I have been a West Ham fan for approximately 15 years. I say approximately because I liked them a bit before the age of 10, but it was always a bit uncool to admit it at school in Kent.
To give a little more background on my personal Hammers journey, I was born in Greenwich and then lived in Romford, hence my local West Ham connections. Add to that a West Ham mad Dad, and there was never going to be any other way for me. I grew to love West Ham, and I wouldn’t have it any other way.
In terms of my geographic location, that has changed a few times. As mentioned, I went to school in Kent and then moved to Chester for University, but still continued with my season ticket commitment.
I then made an even bigger move at the start of this season, the opening day to be precise. I moved over to the smallest county in Ireland, County Louth. I moved with every intention of attending as many games as possible, mostly away fixtures, and this season I have been to six away matches and will attend the last home fixture of the season against Reading.
I thought this would be a nice time to reflect on life as a Hammer over in Ireland after living here for almost a whole season so far. Nowadays I get far more excited about seeing someone with a claret and blue shirt on and on the rare occasion I do, feel the need to shout out to them but haven’t gained the courage to do so yet!
I’ve seen a West Ham car sticker on a country road in the middle of nowhere, and heard about a West Ham fan who lives vaguely close by, but that’s about as much contact as I get. I thought I’d ask around to find out what it’s like for fellow Hammers to live in Ireland, and was contacted by the Dublin Hammers supporters club, which has been running since 1991.
It does what it says on the tin; it’s a supporters club for West Ham fans based in and around Dublin, who want to meet up, watch matches and attend a couple of games together each season. Brian Madden is on the committee and has been supporting the Hammers since 1975. He travels to two games every season with the Dublin Hammers.
On being a Hammer in Ireland, Brian said: “When I was younger I didn’t know very many Hammers fans as Ireland was and still is full of Man Utd and Liverpool fans. By the 90’s the Dublin Hammers was up and running, I joined and haven’t look back since.” I also asked Brian if he felt isolated from the club at all. He replied: “I don’t think you could say “isolated” from the club it’s not their fault I’m from Ireland. I would love to get to the Boleyn for more games but it’s very expensive getting to and from London, plus match tickets, but there is nothing like being in the Bobby Moore Stand when West Ham score.”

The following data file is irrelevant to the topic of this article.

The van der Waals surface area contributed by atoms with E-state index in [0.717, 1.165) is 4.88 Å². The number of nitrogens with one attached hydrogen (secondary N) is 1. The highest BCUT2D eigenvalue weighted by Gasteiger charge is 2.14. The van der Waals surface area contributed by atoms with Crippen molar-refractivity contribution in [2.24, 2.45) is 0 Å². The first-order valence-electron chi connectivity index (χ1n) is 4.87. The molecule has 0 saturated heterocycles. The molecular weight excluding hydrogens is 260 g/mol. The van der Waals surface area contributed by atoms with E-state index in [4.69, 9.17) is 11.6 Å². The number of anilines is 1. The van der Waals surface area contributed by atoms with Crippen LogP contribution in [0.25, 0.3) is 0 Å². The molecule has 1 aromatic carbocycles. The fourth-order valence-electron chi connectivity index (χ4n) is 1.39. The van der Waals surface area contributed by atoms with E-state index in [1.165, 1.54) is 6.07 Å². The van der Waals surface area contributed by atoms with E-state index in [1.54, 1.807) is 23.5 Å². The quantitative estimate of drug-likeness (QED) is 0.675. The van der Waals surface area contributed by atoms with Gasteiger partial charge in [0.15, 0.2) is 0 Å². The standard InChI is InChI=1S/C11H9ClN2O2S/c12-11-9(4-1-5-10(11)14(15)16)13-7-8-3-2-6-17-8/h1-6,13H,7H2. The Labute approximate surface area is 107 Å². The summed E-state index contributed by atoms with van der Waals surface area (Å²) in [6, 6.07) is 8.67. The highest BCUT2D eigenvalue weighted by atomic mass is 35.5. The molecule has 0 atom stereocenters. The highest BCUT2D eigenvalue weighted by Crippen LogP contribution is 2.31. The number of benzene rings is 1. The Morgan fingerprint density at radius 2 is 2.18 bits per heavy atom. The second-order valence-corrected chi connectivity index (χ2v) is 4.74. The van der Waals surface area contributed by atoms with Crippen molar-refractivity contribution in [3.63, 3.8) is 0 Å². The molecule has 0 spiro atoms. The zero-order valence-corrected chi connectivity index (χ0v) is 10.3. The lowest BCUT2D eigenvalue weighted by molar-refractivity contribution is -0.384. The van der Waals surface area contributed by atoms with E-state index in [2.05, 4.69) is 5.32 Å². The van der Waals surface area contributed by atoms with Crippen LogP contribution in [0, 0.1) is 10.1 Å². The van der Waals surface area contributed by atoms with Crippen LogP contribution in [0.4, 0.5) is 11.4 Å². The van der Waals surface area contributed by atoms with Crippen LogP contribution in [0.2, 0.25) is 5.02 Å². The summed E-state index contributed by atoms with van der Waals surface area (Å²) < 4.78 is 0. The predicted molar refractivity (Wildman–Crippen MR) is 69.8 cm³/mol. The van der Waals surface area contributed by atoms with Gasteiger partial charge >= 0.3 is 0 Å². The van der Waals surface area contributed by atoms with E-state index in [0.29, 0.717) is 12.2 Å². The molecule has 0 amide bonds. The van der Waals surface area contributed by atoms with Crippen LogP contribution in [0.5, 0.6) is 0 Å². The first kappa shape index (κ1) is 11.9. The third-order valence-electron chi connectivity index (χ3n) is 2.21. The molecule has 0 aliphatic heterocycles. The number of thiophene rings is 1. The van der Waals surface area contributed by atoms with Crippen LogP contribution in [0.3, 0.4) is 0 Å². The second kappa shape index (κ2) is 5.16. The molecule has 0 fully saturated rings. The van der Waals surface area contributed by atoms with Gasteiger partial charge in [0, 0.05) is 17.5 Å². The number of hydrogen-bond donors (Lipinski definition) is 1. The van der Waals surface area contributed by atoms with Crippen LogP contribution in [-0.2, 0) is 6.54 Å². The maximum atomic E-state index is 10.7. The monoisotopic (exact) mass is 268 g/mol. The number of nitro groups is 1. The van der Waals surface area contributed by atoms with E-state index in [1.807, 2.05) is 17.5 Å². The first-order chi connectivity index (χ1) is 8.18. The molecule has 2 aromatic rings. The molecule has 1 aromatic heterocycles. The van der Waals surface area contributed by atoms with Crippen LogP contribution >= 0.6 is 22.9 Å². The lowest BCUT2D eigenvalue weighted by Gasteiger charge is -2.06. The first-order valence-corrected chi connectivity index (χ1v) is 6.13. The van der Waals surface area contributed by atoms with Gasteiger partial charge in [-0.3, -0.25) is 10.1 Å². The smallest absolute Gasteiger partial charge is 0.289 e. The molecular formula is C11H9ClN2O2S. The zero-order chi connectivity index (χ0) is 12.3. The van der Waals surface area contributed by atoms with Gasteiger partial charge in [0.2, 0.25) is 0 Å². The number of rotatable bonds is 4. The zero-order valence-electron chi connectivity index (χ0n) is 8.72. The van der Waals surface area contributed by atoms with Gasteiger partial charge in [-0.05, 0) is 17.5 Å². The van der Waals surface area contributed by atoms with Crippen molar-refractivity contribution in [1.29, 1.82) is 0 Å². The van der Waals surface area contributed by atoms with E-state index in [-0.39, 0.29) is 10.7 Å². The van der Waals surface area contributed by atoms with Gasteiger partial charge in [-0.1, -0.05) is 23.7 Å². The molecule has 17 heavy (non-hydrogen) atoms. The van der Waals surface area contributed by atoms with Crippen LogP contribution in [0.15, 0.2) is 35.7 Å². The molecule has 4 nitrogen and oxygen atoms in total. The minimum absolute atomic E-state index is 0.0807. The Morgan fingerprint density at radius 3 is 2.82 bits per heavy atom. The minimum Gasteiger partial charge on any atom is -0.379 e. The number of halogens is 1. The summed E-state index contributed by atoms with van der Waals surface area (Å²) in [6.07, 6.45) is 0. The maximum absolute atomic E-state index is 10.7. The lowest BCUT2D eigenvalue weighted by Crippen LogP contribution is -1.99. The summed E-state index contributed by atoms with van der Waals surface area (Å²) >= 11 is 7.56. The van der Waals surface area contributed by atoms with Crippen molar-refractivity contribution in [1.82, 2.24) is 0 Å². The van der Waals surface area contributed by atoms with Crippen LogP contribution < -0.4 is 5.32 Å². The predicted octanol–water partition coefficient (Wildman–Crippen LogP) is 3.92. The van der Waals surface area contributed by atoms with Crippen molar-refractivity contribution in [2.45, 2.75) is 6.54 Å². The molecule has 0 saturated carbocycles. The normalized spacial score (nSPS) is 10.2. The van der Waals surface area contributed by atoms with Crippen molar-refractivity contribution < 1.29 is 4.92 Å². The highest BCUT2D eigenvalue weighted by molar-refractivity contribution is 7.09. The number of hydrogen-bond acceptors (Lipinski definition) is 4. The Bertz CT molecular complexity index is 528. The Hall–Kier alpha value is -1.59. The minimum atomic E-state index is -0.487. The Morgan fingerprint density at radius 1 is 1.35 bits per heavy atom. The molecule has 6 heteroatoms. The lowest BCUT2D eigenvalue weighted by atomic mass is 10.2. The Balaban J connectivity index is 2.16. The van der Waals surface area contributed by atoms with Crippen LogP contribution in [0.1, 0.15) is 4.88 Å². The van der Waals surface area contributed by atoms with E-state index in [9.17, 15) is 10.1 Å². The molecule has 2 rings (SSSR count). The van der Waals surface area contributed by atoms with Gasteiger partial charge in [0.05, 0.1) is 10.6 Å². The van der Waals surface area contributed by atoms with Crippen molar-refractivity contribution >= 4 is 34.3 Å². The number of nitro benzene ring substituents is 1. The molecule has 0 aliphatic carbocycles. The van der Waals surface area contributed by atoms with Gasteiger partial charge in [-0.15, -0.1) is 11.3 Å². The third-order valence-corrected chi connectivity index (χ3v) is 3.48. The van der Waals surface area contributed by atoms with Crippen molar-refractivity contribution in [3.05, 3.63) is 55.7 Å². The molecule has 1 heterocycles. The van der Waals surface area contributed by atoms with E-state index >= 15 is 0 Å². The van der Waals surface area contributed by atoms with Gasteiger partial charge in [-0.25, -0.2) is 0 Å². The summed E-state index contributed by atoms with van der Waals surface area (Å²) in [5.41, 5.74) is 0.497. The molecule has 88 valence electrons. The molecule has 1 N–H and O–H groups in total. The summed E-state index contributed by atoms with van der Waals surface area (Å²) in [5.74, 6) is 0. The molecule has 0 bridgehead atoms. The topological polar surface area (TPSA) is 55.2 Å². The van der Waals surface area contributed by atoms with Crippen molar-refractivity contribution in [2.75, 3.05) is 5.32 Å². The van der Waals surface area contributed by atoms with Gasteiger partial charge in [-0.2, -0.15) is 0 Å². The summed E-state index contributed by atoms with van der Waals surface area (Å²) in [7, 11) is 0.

Paul Smith is the brains behind the IT side of the supporters club. He is originally from Billericay and moved to Bray in Co. Wicklow in 1989. His first game was in 1977 and it was a 1-0 defeat to Leeds United. Paul attends as many of the Dublin Hammers’ meetings as possible to watch games on television, and tries to attend at least one of the arranged trips every season.
Paul was very honest about being a West Ham fan in Ireland. He said: “It’s always treated as a bit of a joke when I say I support West Ham by the glory hunting plastic hordes over here, but I am never worried by it. I’m West Ham and that’s it.” I also asked Paul about the possibility of being isolated, and he replied: “As for feeling isolated from the club, not in the slightest. In this day and age of the Internet, I keep up to date by online reading, especially the KUMB website/forums and lately the podcast.”
However, he admits that he was concerned when he first decided to move over. But his concerns were soon put aside: “My only worry when we moved to Ireland was that I would miss all things West Ham, but I have to say that once I found the Dublin Hammers everything was – as they say over here – ‘grand’.” So, there’s a few of us over in Ireland. From a personal point of view, I absolutely agree with both Brian and Paul, it’s impossible to feel isolated from West Ham in this day and age.
The Internet is a fantastic tool to keep the whole world updated on everyday goings on and debates, and then it also helps us to meet up with fellow fans both on social occasions and at matches. I’ve met many fellow Twitter users over the last couple of years, and it’s been brilliant.
West Ham will also play friendlies in Cork and Limerick in the upcoming pre-season warm-ups. These might be a bit of a trek away, but I’ll do my best to make it to at least one. It will be nice to watch my beloved West Ham in a country I now call home. If you do happen to live in and around the Dublin area and wish to contact the Dublin Hammers, then you can find their details at.